What is your name and home field location?
Kenick Willie. We have a couple locations; the place we usually use is at 24th & Passyunk.
What is your connection to Indonesia?
I was born in Indonesia and migrated here four years ago.
What made you interested in participating in the Unity Cup?
Soccer has been our passion as Indonesian people, and we want to bring our passion into this game in Philadelphia. You can actually face people from other countries that are absolutely good at soccer, but we still want to give our best so we can show them that Indonesia is a good country, with good soccer.
What was your favorite moment from last year’s tournament?
Our favorite moment was that we got to face people from other countries. Even though we lost a lot, it doesn’t make us give up. For now, we have been training pretty intensely, and I believe that we can change our game for this year. This year’s going to be different from last year. We have been doing some secret practice, so I think we’ll be better than last year. I’m not saying we’re going to be the best, but we’re going to try our best!
How did your team come together?
We have a lot of Indonesian people in Philadelphia. Almost 1500, I believe, if they counted. So, it’s actually pretty easy to find people: we just go to churches, mosques, temples, and ask who’s Indonesian, and who’s interested in soccer.
Can you tell us a bit about the rest of your team?
Our team was all born in Indonesia, but it’s a pretty big country, so players come from every state. We are a pretty diverse group.
What does soccer mean to your community?
Soccer has been a really passionate sport for us. It has been uniting all the diversity of races that we have. If you get to see some of the Indonesian team, the national team, you’ll see how passionate they are about soccer! It’s been our passion since we were kids, because we have been taught to play soccer, and we play everywhere and anywhere.
Why is soccer important to you personally?
As an individual I think soccer is very important because you’re trying to get healthy. All the kinds of food you eat, all the stress you get from work — for some reason, when you play soccer, you feel like all those crazy things are just gone, all your problems are gone. You just enjoy playing soccer, you meet new friends, just being happy, active. Running around the field, you get fit. It makes you feel younger than your life. When you get healthy, you extend your life. Probably one of the best workouts I’ve ever done.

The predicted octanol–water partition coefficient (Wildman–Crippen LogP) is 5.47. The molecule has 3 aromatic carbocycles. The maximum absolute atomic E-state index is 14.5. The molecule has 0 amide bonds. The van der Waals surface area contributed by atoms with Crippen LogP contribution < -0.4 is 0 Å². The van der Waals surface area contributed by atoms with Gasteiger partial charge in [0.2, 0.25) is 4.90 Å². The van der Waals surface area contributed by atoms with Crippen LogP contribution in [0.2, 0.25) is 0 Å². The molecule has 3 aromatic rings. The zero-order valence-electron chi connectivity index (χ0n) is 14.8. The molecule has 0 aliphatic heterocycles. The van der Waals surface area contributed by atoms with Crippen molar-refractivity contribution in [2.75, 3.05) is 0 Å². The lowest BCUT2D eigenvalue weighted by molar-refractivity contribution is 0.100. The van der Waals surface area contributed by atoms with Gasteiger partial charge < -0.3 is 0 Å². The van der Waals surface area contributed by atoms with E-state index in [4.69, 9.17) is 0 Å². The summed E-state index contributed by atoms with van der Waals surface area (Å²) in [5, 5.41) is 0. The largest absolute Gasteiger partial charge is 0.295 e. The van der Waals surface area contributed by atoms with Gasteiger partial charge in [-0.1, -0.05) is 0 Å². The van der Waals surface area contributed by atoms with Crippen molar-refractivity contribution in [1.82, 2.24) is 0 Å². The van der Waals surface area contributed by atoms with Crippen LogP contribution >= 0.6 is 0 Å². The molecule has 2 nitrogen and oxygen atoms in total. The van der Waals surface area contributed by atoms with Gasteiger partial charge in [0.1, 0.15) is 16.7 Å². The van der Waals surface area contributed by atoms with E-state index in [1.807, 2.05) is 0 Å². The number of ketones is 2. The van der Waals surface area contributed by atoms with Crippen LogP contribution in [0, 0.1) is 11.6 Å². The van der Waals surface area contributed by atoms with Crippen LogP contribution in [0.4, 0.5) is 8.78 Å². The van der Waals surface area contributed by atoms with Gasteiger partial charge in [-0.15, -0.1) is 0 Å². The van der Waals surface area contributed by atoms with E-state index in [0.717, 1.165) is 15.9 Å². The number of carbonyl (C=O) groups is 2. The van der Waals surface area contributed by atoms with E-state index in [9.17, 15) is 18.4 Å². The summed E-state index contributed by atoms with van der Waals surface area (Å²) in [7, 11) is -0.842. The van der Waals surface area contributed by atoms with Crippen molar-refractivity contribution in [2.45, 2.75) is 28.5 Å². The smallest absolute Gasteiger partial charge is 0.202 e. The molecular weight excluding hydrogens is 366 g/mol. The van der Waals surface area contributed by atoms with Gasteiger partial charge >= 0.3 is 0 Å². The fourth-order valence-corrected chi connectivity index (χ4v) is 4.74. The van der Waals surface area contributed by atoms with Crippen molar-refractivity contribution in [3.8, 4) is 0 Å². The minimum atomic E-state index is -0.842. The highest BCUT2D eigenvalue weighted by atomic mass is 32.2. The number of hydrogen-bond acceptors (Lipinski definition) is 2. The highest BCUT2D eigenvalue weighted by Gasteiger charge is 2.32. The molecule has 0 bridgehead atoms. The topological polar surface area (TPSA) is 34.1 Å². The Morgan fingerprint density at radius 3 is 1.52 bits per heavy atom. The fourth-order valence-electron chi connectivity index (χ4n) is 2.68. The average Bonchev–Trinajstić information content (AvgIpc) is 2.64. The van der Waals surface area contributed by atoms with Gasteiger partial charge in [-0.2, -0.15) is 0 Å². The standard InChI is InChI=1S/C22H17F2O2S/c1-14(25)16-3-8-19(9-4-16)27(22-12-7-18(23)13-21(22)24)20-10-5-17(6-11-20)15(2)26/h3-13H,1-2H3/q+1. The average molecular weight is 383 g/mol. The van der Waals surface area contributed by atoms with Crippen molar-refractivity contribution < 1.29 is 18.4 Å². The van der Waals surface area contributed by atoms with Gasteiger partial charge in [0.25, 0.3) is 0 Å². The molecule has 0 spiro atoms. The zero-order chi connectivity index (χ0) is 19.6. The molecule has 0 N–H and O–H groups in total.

How has soccer made your life better?
It’s made me healthier, and I’ve made new friends. I’ve met all kinds of people that are going to compete in this tournament, from all other countries. It brings us closer.
Why do you think soccer is so popular around the world?
The reason why I believe is because when you see people, like really good at something, you make one your hero. For example, like Cristiano Ronaldo. He is making all this money, he’s handsome, he’s really good at playing soccer… people start idolizing him because he’s one of the best players, and people want to be like their heroes. They become passionate about the team, so they want to be like him. People might have been born poor but they’re trying to change their lives. They want to hustle and they do whatever feels like fun for them, like sports, and the best sport is soccer.
How do you think soccer in general (and the Unity Cup in particular) promotes inclusivity?
That’s a very tough question. I’ll try to answer as best as I can. Playing in a game, you play with other people: you have your own team, and here’s another team. Back when I was playing my brother as kids, maybe we fight, we don’t agree, but being put against each other… in the end we realize that we are just humans, we are just playing for fun, and that’s how we become friends. It’s just uniting everybody. You watch that fight, McGregor and Mayweather? They were fighting, and after they fight, after they’re done, they become friends again because they realize it’s just a sport, just a game. We’re going to fight, someone’s going lose, but we’re still going to be together.
What places (such as restaurants or cultural centers) or groups in Philadelphia would you recommend to someone if they wanted to learn more about Indonesian culture?
Most popular is the food! You’ve got to try this restaurant, a lot of people go in there that’s not only Indonesian, there’s people from other countries: Sky Cafe, at 12th & Washington. And also, there’s this Modero dance company; they do the traditional Indonesian-style dance, you’re not going to see it some other place, you’re only going to see it there. There’s also one of the biggest Indonesian churches, Bethany Church, and one of the biggest mosques, Al Falah.
What’s one thing you wish more people knew about Indonesia?
I wish people knew that Indonesian people are friendly, and also I wish that people knew that Indonesia has good food.